Wednesday, June 8, 2011

Scared Straight

The Trouble Started Early

Betty is blessed in many ways but naturally beautiful hair is not one of those blessings.

It’s thin.

It’s straight.

It is resistant to instruction or persuasion of any kind.

You want hair trauma stories? I’ve got ‘em.

A lot of them.

I’ve had perms that fried my hair and served it up like crosscut French fries complete with granules of sea salt. I’ve have hairstyles that made me look like various cartoon characters including both female leads in the Flintstones.

That’s right. Betty and Wilma. At the same time.

I’ve tried a lot of different lengths. Long hair makes my face look like a cookie sheet. Short hair only emphasizes the fact that the width of my head is only a few centimeters wider than a pushpin.

Once, I was driving around, feeling very chic, straight from the hairdresser with a new look when a carload of young girls drove up beside me and yelled, “Get a hairdo!!!”

I thought I finally had a hairdo.

People with good hair do not know horror that a weather prediction of 50% or greater humidity brings. They do not understand that a pool party is akin to Night in Terrorville. A convertible to them bespeaks fun and freedom. To those of us with thin, easily tangled hair, well, just stick our heads in an industrial fan, why don’t you? It will produce the same result in a fraction of the time.

I have my immediate family pretty well trained then it comes to my hair. Their ability to have a car window down, for example, depends upon the number of minutes I have spent on my hair. Here is an easy-to-follow chart:

10 Minute Hair: Windows in car can be down halfway.

20 Minute Hair: Windows in car can be one-fourth way down.

30 Minute Hair: Don’t Even Think About It.

So everyone in the car got fairly nervous when my woefully oblivious brother-in-law recently rolled down a car window nearly all the way. The rest of the inhabitants of the car gasped and looked at me. “This is 20 minute hair,” I shrieked. He acted like he didn’t know what that meant. Study the chart, Buddy. He rolled his eyes first, and then rolled up the window.

Believe it or not, I have actually become a bit more relaxed about the whole hair thing as I have gotten older.

In college I once got my hair looking just perfect (40 minute hair). Since I lived in a co-ed dorm, I decided to go to the lobby and make the most of this rare occurrence. Once there, I started flirting with some of the guys who were hanging out.

They looked at me with quizzical glances that I took to mean “Wow! Where has this chick been all our lives? What great hair! She’s so cool!”

Finally, after about ten minutes one of them said to me, “Does your neck hurt?” I brightly replied that it didn’t. “Well,” he said, hesitantly, “Why aren’t you moving your head then? I smiled and immediately excused myself, taking the round head upon the silver platter back to my room.

My attempts to keep my hair perfect had, apparently, resulted in my appearing to wear a very strong back brace.

Indeed, it still takes a lot of time and effort to get the meager strands on my head to resemble any sort of recognizable, socially acceptable form of hairdo. It also takes a lot of what is referred to in the hairdressing world as Product.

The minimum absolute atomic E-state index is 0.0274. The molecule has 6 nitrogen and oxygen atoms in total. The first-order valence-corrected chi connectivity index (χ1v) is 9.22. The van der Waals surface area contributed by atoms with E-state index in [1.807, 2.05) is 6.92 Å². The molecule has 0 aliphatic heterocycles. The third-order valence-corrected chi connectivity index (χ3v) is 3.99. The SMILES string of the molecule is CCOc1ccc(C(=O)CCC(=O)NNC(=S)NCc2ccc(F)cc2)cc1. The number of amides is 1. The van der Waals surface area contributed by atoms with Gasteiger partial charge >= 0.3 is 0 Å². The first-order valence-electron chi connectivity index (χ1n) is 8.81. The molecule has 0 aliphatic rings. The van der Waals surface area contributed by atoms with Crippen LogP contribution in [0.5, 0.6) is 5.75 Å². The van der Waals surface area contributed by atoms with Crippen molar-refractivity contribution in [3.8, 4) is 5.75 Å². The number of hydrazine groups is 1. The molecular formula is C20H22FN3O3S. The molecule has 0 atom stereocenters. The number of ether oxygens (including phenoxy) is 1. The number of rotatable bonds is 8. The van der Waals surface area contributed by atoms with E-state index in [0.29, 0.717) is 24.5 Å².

It all other areas of my life, I eschew strong chemicals. I use vinegar as a household cleaner. I live with bugs and spiders rather than call the men in the white trucks with the giant insect on the door. I check all the labels on detergents and soaps to get the least harmful for the environment.

However, when it comes to hair products—bring on the chemicals.


Vinyl Neodecanoate?

Aminomethyl Propanol?

Oh yeah.

More please.

I once found my dream hairspray. This stuff had it all: durability, just the right hold, and maybe more than just a tinge of hallucinatory mist to make the hair preparation time more enjoyable.

One day, to my dismay, I discovered that it was being discontinued, some sort of silly governmental regulation about a lethal chemical. I went on an immediate hunt for more and hoarded what I could. Later, when I found out it was still being sold in Mexico, I briefly toyed with the idea of hiring a hairspray mule to smuggle some back in the States for me.

Early in our marriage, HOB tried to get me to give up the stuff.

He told me it was bad for me and accused me of being addicted to it. He pointed out the highly visible residue on the back wall of the bathroom that had built up like a sticky trap for rodents. “You’re breathing this stuff in!” he said, while waving my own can of hair spray at me.

Sorry, man-with-naturally-curly-hair who just gets out of the shower and dries his hair with a towel. Put the can of hairspray down next to the mousse and the gel and nobody gets hurt.

When we had children, HOB conditioned them early on to run whenever they heard the spraying of an aerosol can in the vicinity of my mirror. “Run away!” He would yell frantically. “Don’t breathe!”

They would run, mimicking his warnings, calling out “Run away! Don’t breathe!” as they scattered throughout the house, frantic to get away.

(This came in handy later when during those brief times when the boys became whining monsters. All I had to do was wave the can and say menacingly, “I’m going to spray!” They couldn’t help themselves. By this time it was Pavlovian. They would run immediately, giving Mommy just enough blessed alone time to keep her semi-sane and off the evening news.)

Naturally, this reliance on product has a price. Both fiscally and psychologically.

As you can easily guess, my frantic avoidance of smokers goes way beyond hideous smell and potentially life-threatening health hazard of second-hand smoke. I see a smoker and I hold the secret, terrifying knowledge that the smoker holds in his hand or has on his body, a device that, lit and held close to my tiny head, could result in my chemical-laden hair exploding into flames—the Olympic torch come to life.

The other day the power company had a planned outage in our neighborhood. I was running late and didn’t get to take a shower until around 11:00. I did so, forgetting the harrowing circumstances that awaited me afterward.